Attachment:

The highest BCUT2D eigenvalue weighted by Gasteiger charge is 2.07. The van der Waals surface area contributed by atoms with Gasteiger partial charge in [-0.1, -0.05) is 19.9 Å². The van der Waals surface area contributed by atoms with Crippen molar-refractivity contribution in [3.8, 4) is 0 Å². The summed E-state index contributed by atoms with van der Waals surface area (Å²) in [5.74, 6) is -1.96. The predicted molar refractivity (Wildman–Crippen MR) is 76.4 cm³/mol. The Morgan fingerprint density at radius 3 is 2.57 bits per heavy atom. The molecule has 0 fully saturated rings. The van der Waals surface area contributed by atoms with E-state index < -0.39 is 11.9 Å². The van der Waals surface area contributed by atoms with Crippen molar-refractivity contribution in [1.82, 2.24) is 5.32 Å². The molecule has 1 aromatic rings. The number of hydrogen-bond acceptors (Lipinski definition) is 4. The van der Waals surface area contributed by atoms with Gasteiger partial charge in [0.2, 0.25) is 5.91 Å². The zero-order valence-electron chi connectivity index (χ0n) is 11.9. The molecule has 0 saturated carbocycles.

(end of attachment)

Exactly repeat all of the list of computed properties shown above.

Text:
The highest BCUT2D eigenvalue weighted by Gasteiger charge is 2.07. The van der Waals surface area contributed by atoms with Gasteiger partial charge in [-0.1, -0.05) is 19.9 Å². The van der Waals surface area contributed by atoms with Crippen molar-refractivity contribution in [3.8, 4) is 0 Å². The summed E-state index contributed by atoms with van der Waals surface area (Å²) in [5.74, 6) is -1.96. The predicted molar refractivity (Wildman–Crippen MR) is 76.4 cm³/mol. The Morgan fingerprint density at radius 3 is 2.57 bits per heavy atom. The molecule has 0 fully saturated rings. The van der Waals surface area contributed by atoms with E-state index < -0.39 is 11.9 Å². The van der Waals surface area contributed by atoms with Crippen molar-refractivity contribution in [1.82, 2.24) is 5.32 Å². The molecule has 1 aromatic rings. The number of hydrogen-bond acceptors (Lipinski definition) is 4. The van der Waals surface area contributed by atoms with Gasteiger partial charge in [0.2, 0.25) is 5.91 Å². The zero-order valence-electron chi connectivity index (χ0n) is 11.9. The molecule has 0 saturated carbocycles.